Monday, September 20, 2010

Stress killers

What special thing can I do to reduce my stress level? That was the first question I got from a client this morning at the office. Like always, the first thing I thought of was food. Yes, my brain has been trained and structured to always think food and good nutrition.

I gave him a list of some stress bursting foods. By the time I was done with the list, I realized that I could put the list here for you to read and be nutri-alert.

Stress management can be a powerful tool for wellness. There is evidence that too much pressure is not just a mood killer, people who are under constant stress are more vulnerable to everything from colds to high blood pressure and heart disease. Although there are many ways to cope or deal with stress, one strategy is to eat stress-fighting foods.

Foods can fight stress in several ways. Comfort foods, like a bowl of warm oatmeal, actually boost levels of serotonin, a calming brain chemical. Other foods can reduce levels of cortisol and adrenaline- stress hormones. Finally, a nutritious diet can counteract the impact of stress, by boosting the immune system and lowering blood pressure. Do you know which foods are stress killers?

Complex Carbohydrates - All carbohydrates prompt the brain to make more serotonin. For a steady supply of this feel-good chemical, it is best to eat complex carbohydrates, which are digested more slowly. Good choices include whole-grain breakfast cereals, breads, and pastas, as well as oatmeal. Complex carbohydrates can also help you feel balanced by stabilizing blood sugar levels. 

Oranges - Oranges make the list for their wealth of vitamin C. Studies suggest this vitamin can reduce levels of stress hormones while strengthening the immune system. If you have a particularly stressful event coming up, you may want to consider vitamin C supplements. In one study, blood pressure and cortisol levels returned to normal more quickly when people took 3,000 milligrams of vitamin C before a stressful task.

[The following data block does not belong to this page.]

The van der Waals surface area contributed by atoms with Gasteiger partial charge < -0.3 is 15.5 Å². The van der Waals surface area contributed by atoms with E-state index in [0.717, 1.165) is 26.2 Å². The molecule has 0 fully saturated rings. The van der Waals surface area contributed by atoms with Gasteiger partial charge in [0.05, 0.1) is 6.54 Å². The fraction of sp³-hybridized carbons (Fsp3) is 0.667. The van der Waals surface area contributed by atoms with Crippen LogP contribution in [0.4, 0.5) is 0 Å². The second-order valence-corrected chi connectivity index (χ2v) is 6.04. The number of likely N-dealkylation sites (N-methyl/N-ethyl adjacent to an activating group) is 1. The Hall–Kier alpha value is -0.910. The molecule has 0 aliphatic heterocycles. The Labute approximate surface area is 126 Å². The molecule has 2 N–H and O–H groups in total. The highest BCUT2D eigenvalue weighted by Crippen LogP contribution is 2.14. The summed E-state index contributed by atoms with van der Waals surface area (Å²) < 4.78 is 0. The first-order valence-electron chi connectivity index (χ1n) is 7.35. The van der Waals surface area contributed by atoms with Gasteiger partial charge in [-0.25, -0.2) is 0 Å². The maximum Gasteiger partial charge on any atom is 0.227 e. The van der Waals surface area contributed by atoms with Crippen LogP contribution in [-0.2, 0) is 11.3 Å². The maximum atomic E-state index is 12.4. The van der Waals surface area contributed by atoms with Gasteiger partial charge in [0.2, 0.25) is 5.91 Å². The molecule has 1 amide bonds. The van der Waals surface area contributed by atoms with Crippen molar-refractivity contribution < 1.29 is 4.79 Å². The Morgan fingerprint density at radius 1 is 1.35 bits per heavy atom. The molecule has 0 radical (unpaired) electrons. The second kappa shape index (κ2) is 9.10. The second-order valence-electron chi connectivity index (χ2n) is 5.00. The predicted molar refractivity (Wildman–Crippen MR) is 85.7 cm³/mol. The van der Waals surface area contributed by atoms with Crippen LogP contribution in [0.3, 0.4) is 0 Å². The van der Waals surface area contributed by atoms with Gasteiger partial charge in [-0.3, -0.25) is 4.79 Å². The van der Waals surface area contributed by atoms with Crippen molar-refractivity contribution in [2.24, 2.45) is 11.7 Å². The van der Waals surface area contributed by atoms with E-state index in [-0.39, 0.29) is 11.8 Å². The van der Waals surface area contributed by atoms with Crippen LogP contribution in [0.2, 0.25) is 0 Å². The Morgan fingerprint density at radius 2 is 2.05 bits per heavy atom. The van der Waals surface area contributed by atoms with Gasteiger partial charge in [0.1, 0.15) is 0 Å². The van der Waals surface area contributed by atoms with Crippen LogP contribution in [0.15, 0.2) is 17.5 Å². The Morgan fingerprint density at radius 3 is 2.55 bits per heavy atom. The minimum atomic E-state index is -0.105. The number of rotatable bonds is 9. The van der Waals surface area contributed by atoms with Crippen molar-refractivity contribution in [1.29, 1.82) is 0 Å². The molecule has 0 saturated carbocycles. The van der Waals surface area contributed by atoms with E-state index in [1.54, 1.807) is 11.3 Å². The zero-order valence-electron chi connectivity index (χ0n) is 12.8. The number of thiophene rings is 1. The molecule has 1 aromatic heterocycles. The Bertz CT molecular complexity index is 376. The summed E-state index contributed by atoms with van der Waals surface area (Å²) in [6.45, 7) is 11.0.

Spinach - Never let stress get the best of you, eat spinach. This is a very good source of magnesium.  Magnesium helps regulate cortisol levels. Too little magnesium may trigger headaches and fatigue, thereby compounding the effects of stress. Try some other foods that are high in magnesium like soybeans if you are not a spinach eater.

Fatty Fish - To keep cortisol and adrenaline in check, make friends with fatty fish. Omega-3 fatty acids, found in fish like salmon and tuna, can prevent surges in stress hormones and protect against heart disease. 

Black Tea, not Coffee. - Research suggests black tea can help you recover from stressful events more quickly. Coffee, on the other hand, can boost levels of cortisol.

Avocados - One of the best ways to reduce high blood pressure is to get enough potassium, and half an avocado has more potassium than a medium-sized banana. In addition, avocados offers a nutritious alternative when stress have you craving a high fat treat.

Almonds - Almonds are full of helpful vitamins. There is vitamin E to bolster the immune system, plus a range of B vitamins, which may make the body more resilient during bouts of stress. 

Raw Veggies - Crunchy raw vegetables can fight the effects of stress in a purely mechanical way. Munching carrot sticks can ward off tension headaches.

Bedtime Snack - Carbohydrates at bedtime can speed the release of serotonin and help you sleep better. Heavy meals before bed can trigger heartburn, so stick to something light like toast and jam.

Milk - Another bedtime stress buster is the time-honored glass of warm milk. Researchers have found calcium can reduce muscle spasms and soothe tension, as well as easing anxiety and mood swings linked to PMS. I recommend skim or low-fat milk.

De-Stress with Exercise - Besides  your diet, one of the best stress-busting strategies is to start exercising. Aerobic exercise is the most effective, because it increases oxygen circulation and produces endorphins. These are chemicals that make you feel happy. To get the maximum benefit, aim for 30 minutes of aerobic exercise three to four times a week.

Note the foods that trigger the stress response-
•Refined Sugar
• Processed Flour
• Salt
• Caffeine
• Various Synthetic  Chemicals
Not only do processed foods and junk foods contain empty calories, they also contain substances that excite the sympathetic nervous system to release epinephrine and nor-epinephrine. If you are already stressed, eating these foods will be like throwing gasoline on the fire. Processed sugar and processed flour are known to have this effect. The big culprit is a substance found in caffeine that really excites the nervous system. Coffee, chocolate, some tea, sodas and energy drinks are foes. Salt falls in another category (bigger foe). Salt is known to cause water retention. This results in an increase in blood pressure. 

Am certain that there are more stress killer foods out there. Can you think of any?